Last year, after protests by the elderly against premiums forced repeal of the 1988 Medicare "catastrophic-illness" insurance program, it was widely accepted that Congress would be more cautious the next time it voted new medical benefits for the aged.

That reaction may be understandable, but a new Census Bureau report provides overwhelming evidence that eventually the government, the private sector, or both will have to face the problem. The demographics show that the nation will need some insurance mechanism to finance at-home care and nursing-home care for the aged.

The report looked at people 15 years and older, not living in institutions, who need assistance from someone else with one or more everyday activities.

Of about 186 million people 15 and older in 1986, about 8.2 million needed help with one or more activities for a health condition of three months or longer.

Some needed help only with cooking, housework or keeping track of bills. But 3.2 million needed help with personal care activities such as eating, dressing, using the bathroom or bathing. And 5.2 million needed help with getting around outside (this group includes some in the personal care category).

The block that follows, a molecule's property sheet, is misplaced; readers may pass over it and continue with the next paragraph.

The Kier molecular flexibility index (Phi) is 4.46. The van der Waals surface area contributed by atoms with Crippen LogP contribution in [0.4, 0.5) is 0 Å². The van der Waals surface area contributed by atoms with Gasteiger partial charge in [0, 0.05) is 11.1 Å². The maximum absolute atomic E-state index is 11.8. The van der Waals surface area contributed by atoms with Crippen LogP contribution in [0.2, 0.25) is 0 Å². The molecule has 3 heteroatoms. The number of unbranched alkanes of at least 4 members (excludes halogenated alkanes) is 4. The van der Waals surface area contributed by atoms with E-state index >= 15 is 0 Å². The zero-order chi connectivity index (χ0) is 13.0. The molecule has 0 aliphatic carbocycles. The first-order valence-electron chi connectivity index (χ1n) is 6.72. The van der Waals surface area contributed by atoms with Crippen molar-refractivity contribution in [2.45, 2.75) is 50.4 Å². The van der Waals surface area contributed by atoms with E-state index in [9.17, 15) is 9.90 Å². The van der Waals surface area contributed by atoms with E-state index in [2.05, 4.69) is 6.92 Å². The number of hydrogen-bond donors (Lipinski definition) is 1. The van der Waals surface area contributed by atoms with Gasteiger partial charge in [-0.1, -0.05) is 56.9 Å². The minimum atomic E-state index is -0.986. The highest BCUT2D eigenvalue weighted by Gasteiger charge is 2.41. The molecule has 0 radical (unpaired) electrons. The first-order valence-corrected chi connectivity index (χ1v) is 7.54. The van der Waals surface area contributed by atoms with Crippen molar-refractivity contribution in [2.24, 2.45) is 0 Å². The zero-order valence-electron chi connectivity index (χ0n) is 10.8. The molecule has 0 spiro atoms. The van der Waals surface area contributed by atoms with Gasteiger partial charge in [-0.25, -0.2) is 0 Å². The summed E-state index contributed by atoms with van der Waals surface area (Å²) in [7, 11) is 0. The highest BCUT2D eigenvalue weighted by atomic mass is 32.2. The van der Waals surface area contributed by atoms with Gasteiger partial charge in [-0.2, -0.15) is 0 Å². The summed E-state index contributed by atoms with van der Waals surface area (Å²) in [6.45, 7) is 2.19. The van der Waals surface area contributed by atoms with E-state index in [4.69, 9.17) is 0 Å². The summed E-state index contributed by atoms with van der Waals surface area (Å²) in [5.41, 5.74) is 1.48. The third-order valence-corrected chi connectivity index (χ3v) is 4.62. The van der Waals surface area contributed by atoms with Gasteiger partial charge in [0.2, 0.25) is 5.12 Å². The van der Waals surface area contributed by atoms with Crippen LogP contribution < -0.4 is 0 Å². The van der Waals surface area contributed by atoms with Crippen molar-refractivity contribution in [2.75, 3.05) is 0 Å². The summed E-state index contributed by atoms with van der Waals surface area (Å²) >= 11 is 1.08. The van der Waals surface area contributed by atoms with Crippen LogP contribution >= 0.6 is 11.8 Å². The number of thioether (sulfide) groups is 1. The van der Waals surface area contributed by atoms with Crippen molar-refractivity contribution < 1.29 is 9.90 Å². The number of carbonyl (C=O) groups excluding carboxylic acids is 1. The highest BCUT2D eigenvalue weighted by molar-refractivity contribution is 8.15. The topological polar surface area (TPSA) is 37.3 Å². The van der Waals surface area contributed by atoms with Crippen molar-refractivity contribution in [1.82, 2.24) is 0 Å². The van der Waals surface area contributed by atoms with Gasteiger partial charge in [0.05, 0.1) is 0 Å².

The figures show that the older a person is, the more likely he or she needs assistance. Only 2.4 percent of those from 15 to 65 needed help with one or more types of activities, and only around 10 percent of those 65 to 74, but above that age, the proportion needing help increases sharply. For those 80 to 84 it is 24 percent, and among those 85 and over, it skyrockets to 45 percent.

Once this was not so much a problem because life expectancy was not that great and the traditional family provided support systems for elderly relatives.

But the number of people 85 and over is projected to shoot up from about 3 million today to more than 6 million by 2010 and more than 12 million by 2040.

Of all those requiring assistance, the Census Bureau report found that 5.6 million lived with relatives and 2.6 million alone or in some other arrangement, such as with non-relatives.

With the costs of a nursing home in the range of $30,000 a year today, the Census Bureau figures indicate that the nation may have to construct some insurance system to care for future multitudes of frail, elderly people.